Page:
- Print Editions
- Home Delivery
- About Us
The commissioners for the Port of Coupeville are looking at how the Greenbank Farm will be operated in the future.
A longtime advocate of Coupeville schools is retiring. Don Sherman, who has been a member of the Coupeville School Board for 12 years, announced his resignation during a public meeting last week. His last day is March 31.
Several employees at Whidbey General Hospital are seeing smaller paychecks thanks to a snafu in a new payroll system.
A small group of students are spending their afternoons rebuilding and tweaking science projects in preparation for competition.
Commissioners for the Port of Coupeville are starting work to determine how the Greenbank Farm will be operated. The current contract with the Greenbank Farm Management Group expires in mid-2015 and port commissioners are looking at the best way to prepare for that deadline. The three-member elected board will meet in March to discuss parameters they would like to include in the request for proposal used to advertise for potential entities interested in managing the Greenbank Farm. “There are a lot of questions that need to be addressed,” said Port of Coupeville executive director Tim McDonald.
There’s a new face running one of the businesses on Coupeville’s historic Front Street. Pati Schmakeit recently bought Back to the Island, a small boutique located next door to the Penn Cove Gallery. Back to the Island sells clothes and novelties popular with tourists and neighbors alike. She had a casual journey to becoming a business owner.
Gardeners will have a new source for seeds that should thrive in Whidbey’s climate. Deep Harvest Farm located on South Whidbey Island is offering a selection of organic vegetable seeds at Bayview Farm and Garden located in Langley. Nathaniel Talbot, owner of Deep Harvest Farm, has been developing organic seeds since he was a student at the farmer training center located at the Greenbank Farm. He has 20 varieties of vegetable seeds he has available for sale at the south end garden center.
Repairs keep piling up for the Port of Coupeville. The small port district owns the Coupeville Wharf and the Greenbank Farm, both of which are 100 years old, and repair projects needed to keep the historic buildings safe are adding up. The latest project emerged last week after a wind storm blew through Whidbey Island. The blustery weather damaged the moorage floats and the deck and moorage tubs located at the Coupeville Wharf.
State auditors are critical of the way Whidbey General Hospital officials handle the payroll system. In a report released Tuesday, auditors said hospital officials “did not have adequate controls over payroll process to safeguard public resources.” Because of this problem, Whidbey General Hospital made $183,211 in overpayments to hospital employees and staff accrued 22.73 hours in unearned time off, according to the report.
Central Whidbey voters gave Coupeville schools two thumbs up Tuesday.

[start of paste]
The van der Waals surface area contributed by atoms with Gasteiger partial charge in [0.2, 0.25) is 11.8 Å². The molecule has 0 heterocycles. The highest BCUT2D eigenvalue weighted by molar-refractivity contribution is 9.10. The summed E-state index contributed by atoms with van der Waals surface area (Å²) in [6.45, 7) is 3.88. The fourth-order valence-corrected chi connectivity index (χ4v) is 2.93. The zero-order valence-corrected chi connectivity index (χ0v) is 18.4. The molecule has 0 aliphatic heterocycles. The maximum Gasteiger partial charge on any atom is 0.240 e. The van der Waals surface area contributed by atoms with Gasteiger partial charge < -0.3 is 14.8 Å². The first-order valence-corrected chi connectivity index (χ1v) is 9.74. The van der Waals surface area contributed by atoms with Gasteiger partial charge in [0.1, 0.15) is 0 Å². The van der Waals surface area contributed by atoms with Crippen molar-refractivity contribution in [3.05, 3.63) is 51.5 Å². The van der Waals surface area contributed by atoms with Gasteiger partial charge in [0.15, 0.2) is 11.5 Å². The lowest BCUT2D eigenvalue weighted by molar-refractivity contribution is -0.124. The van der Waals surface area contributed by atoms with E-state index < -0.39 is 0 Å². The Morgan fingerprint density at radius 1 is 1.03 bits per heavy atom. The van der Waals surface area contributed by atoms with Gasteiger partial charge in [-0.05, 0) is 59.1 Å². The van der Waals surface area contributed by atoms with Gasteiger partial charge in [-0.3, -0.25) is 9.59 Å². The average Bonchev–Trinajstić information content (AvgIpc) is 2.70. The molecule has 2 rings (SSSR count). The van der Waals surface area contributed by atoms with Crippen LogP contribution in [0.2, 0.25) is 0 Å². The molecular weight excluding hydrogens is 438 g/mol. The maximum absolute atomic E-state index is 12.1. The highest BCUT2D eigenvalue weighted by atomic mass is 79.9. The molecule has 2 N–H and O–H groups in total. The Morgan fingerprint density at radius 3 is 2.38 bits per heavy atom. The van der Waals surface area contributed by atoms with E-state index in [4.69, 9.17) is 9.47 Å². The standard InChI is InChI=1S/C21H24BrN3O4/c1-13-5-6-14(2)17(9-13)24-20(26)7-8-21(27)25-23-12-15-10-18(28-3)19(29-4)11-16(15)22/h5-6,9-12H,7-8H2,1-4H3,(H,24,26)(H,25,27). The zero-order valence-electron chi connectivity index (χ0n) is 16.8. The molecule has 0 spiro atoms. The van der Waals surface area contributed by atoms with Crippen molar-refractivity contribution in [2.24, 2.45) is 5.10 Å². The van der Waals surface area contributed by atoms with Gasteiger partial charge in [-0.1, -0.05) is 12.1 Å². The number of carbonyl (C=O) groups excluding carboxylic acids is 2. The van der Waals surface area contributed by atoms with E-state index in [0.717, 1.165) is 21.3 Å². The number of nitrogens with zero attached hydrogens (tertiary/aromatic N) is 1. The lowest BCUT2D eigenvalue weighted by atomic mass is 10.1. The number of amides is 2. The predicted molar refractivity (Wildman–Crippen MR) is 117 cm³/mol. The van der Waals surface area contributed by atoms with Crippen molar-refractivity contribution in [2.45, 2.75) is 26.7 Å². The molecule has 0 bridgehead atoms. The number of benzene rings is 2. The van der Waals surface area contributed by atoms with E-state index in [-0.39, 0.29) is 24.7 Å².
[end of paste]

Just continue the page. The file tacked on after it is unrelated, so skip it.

During a tearful ceremony Thursday afternoon, seven fifth-graders were honored for their efforts raising money for a parent who’s battling cancer. The Coupeville Elementary School students, who participate in a breast cancer club formed this school year, spent part of last fall collecting money to support Heather Ausman, who is fighting stage four breast cancer.
Whidbey General Hospital’s expansion has taken a step forward. The hospital’s board of commissioners approved an agreement in January with Marc Estvold to manage the project. Voters approved a $50-million bond in November.
Thanks to the help of a few handy students, the gun emplacements at Fort Casey State Park are getting new equipment that will add to the historical feel of the park. Coupeville High School seniors in the woodworking class spent part of their school year making equipment that was used around the large, 10-inch guns on display. Visitors to the state park will notice the two guns, one in a firing position and one in a resting position. The students are building powder canisters, a time-and-range table along with a rammer head and a sponge head that were used in the gun barrels.
Benye Weber worked through many changes during her 12 years serving on the Port of Coupeville’s publicly elected board.
Homeowners still living near the massive landslide area in Ledgewood are wary as more pieces of the bluff continue to slough off.
Coupeville School District has two proposals on the Feb. 11 ballot. The first request is for renewal of the maintenance and operations levy, which will bring in $2.24 million each year for four years.
Whidbey lost a masterpiece this week. Coupeville’s Roger Purdue, a popular artist, educator and pilot, died early Sunday morning from complications of Parkinson’s Disease.
A Driftwood Way home that had been abandoned since a massive landslide made national headlines in early 2013 burned to the ground Sunday night.
After months of searching, Island County is still looking for volunteers to participate in two boards that evaluate projects trying to utilize Conservation Futures Funds. The county started looking for volunteers in October to serve on the Community Advisory Board and the Technical Advisory Board; however, nobody has applied yet. “It would be nice to fill the positions,” said Pam Dill, who is coordinating the application search for Island County. She said it doesn’t require a large time commitment.
Today’s Island Transit looks a lot different from the entity that formed in 1987 with five buses and 20 employees working out of a former auto shop that contained two maintenance bays and one restroom. The publicly-funded transit entity currently has more than 200 vehicles and more than 140 employees who recently moved into a new headquarters facility that was mostly paid for by a federal grant. That headquarters is located on Highway 20, south of Coupeville near the Pacific Rim Institute and Outlying Field.